By Mark Schlack
This month, ASBPE is focusing our ongoing ethics discussion on native advertising. It’s an interesting phrase — if you didn’t know better, you might think it’s an effort to advertise in many languages around the world.
No, the natives in this case are not natives of another country or culture. The natives are us, and the country is editorial. Native advertising is the latest spin on advertorials. Far be it from me to divine the intent of marketers, but as far as I can tell, they are trying to balance two competing goals: leveraging the credibility of independent, skeptical editorial and completely controlling the content so that they can portray their companies or clients as thought leaders (or at least interesting dudes).
So advertising agencies came to web publishers and asked them to publish columns by their clients as if they were normal content for the site. The columns (or news stories or however else they were presented) aren’t usually flogging products. They take a higher tone, talking about general trends and trying to position the advertiser’s executives or product managers as thoughtful people who understand the problems of the day.
Native advertising got a lot of buzz last year when Forbes.com started accepting it. In my opinion, if you look at Forbes’ implementation, they did a poor job in presenting this material to their readers. You’ll notice that other than some vague phrases at the top of the page and an odd byline treatment, this article is virtually indistinguishable from a staff-written article on the site. In other words, there is no clear separation of advertising and editorial.
The recently updated ASBPE ethics code addresses this explicitly.
Purely textual advertising, such as customer-provided content known as native advertising, should not be presented as editorial. The fonts and layout used should be distinct enough to set it apart. The content should be labeled as advertising.
Native advertising is probably here to stay until the next bright and shiny object captures the attention of advertising agencies. But it doesn’t have to be a betrayal of reader trust. Often, the advertising sales wing of your company is going to be very focused on the execution of these usually lucrative deals and not thinking much about the ethical implications. But as editors, we can and should get involved in that conversation. And we can influence the outcome.
In fact, we can be proactive about it. Ask your publisher what your site’s position is on native advertising. If you’re not comfortable doing that, ask your manager if they have had that talk. Remind them that ultimately, readers are going to become confused about who is saying what on your site and that all the years you have invested in becoming a trusted source are being put at risk. And that your readers can already read all of that vendor stuff on the vendor site anyway. Good publishers understand that it’s bad business to trade away your core value to readers.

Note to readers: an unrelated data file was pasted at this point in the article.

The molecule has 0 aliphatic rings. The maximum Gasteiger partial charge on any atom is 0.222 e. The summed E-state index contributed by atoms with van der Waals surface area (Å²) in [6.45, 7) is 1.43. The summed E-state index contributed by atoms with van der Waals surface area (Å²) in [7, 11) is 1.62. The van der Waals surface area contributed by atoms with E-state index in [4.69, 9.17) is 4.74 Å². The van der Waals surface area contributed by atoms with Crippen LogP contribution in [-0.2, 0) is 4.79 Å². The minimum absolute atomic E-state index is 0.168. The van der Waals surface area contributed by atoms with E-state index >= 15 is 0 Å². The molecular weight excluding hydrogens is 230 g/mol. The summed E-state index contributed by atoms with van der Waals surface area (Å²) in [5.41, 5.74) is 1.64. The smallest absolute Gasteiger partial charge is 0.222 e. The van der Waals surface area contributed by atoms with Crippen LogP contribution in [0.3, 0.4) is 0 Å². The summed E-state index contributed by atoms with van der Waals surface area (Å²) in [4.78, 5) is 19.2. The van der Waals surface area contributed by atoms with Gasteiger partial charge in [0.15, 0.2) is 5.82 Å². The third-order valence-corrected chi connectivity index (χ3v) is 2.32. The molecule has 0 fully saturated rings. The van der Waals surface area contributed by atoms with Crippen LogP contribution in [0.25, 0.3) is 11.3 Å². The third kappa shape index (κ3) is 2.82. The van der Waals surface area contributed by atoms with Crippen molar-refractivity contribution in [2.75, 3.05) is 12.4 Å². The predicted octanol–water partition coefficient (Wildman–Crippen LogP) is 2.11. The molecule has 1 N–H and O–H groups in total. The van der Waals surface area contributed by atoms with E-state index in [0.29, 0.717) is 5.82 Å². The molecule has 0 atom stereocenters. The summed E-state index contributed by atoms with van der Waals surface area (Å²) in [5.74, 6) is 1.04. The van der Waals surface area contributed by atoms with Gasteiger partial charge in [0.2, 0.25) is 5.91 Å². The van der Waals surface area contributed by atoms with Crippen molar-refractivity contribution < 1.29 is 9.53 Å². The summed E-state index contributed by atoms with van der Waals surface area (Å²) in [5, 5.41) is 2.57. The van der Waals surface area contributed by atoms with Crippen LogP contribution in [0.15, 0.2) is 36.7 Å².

Engage them in a conversation about the right way to do this. Sales people may believe that advertisers won’t budge on this, but they will. The New York Times now takes native advertising, but they do a much better job of leveling with their readers and they are successfully selling this more ethical version of native advertising.
Native Advertising at the New York Times (click to enlarge)
The article is in a sans-serif font, in contrast to the standard Times Roman variant. A shaded background further sets it off. And to leave no doubt, the top and bottom of the page indicate that the post was paid for by the advertiser. Other measures separate the native advertising content in site nav and search and various other lists of stories to read.
Is it actually labeled “advertising?” No. It’s referred to as a “paid post.” Quibble if you will.
I don’t know how the Times came to a different policy than Forbes. I know how it happened at my company. The sales and edit sides had a conversation about how to respond to advertiser requests for this and came up with a format much closer to the Times than Forbes. Advertisers accepted it; after all, they’re counting on the integrity of the sites they place these ads on to give them the desired halo effect.
I’ve seen some “the apocalypse is nigh” responses to native advertising. Really? Very high-quality print books published these sorts of things as inserts for many years with all the appropriate safeguards. I may think the attention being paid to native advertising in the marketing world is faddish and silly, but as an editor, it’s our job to take these things seriously and steer them in a good direction. I may wish it never happened and that it will disappear tomorrow. But wishing won’t make it so.
I don’t doubt that at some publishing companies this issue becomes a confrontation, but you could be pleasantly surprised. Whether a conversation or confrontation, get involved. The future of your relationship to your reader depends on it.
ASBPE president Mark Schlack is a senior vice president in editorial at TechTarget. He’s on Google+ as Mark Schlack and can be reached by email here.